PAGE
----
“If you want inner peace find it in solitude, not speed, and if you would find yourself, look to the land from which you and to which you go.”

-Stewart L. Udall, The Quiet Crisis

Comfort food is surely the food of equanimity. I believe that comfort food is forged early in a person’s life, and the food that comforts a person is sort of like a unique fingerprint that our early experiences make on us.

List of My Comfort Foods:

  1.  Grapefruit with salt
  2. Chicken and dumplings
  3. Chocolate chip cookies
  4. Homemade bread
  5. Highly sweetened fresh mint tea
  6. Curried chicken salad sandwiches
  7. Country ham and grits and red-eye gravy
  8. Soft-boiled eggs and toast
  9. Eggs Benedict
  10. Pasta with butter and dill
  11. Tattie broth
  12. Oranges
  13. Citrus of any kind, really
  14. Biscuits and tomatoes and sausage gravy
  15. Pasta salad, especially with Israeli couscous
  16. Rosemary and goat cheese
  17. Dark chocolate

Tea Brack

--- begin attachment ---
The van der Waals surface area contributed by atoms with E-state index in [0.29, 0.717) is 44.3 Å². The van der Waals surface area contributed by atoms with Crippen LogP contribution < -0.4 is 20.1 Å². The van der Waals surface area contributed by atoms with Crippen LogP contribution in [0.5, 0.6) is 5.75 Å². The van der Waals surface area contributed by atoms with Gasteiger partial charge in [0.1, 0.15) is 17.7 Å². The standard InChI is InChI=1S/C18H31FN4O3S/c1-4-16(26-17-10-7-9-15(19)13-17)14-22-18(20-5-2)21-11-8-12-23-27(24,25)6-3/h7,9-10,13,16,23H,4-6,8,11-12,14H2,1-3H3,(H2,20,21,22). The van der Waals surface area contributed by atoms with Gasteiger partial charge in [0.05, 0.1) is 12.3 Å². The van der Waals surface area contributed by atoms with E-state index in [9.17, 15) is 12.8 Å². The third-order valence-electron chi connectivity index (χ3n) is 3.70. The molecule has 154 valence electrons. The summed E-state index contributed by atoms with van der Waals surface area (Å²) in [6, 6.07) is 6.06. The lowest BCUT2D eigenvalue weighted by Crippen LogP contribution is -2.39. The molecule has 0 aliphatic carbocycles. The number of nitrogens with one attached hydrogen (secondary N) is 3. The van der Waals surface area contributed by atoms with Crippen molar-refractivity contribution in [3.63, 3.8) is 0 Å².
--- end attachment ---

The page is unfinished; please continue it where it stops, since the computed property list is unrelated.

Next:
I’ve learned that brack is a word, a word for a food that is somewhere between a cake and a quick bread.  It’s the shortened form of “barnbrack,” which, like the recipe itself, is given to us by the Irish.  In Irish, “bairghean” means cake of bread, and “breac” means speckled.  A brack is a kind of speckled-cake bread.
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Sometimes, you just have to take your inquiries to the old Oxford English Dictionary.  At the risk of sounding unpatriotic, the American Heritage dictionary was no help at all.  The internet also failed me,  although I did learn that bracken is a kind of fern.  And I was reminded that brackish is the sort of water that mangroves grow in.

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In 1772, General Charles Vallancy wrote in his “Essay on the Antiquity of the Irish Language,”

On St. Briget’s Eve every Farmer’s Wife in Ireland makes a Cake called bairein-breac.

St. Briget probably being St. Brigid, making St. Briget’s Eve January 31st, as St. Brigid’s day is February 1st, the first day of the Celtic spring.

In 1867, a decade or so after the end of the Irish famine, Patrick Kennedy spoke of barnbracks as one of “the varieties of the staff of life” in his The Banks of Boro:  A Chronicle of the County of Wexford.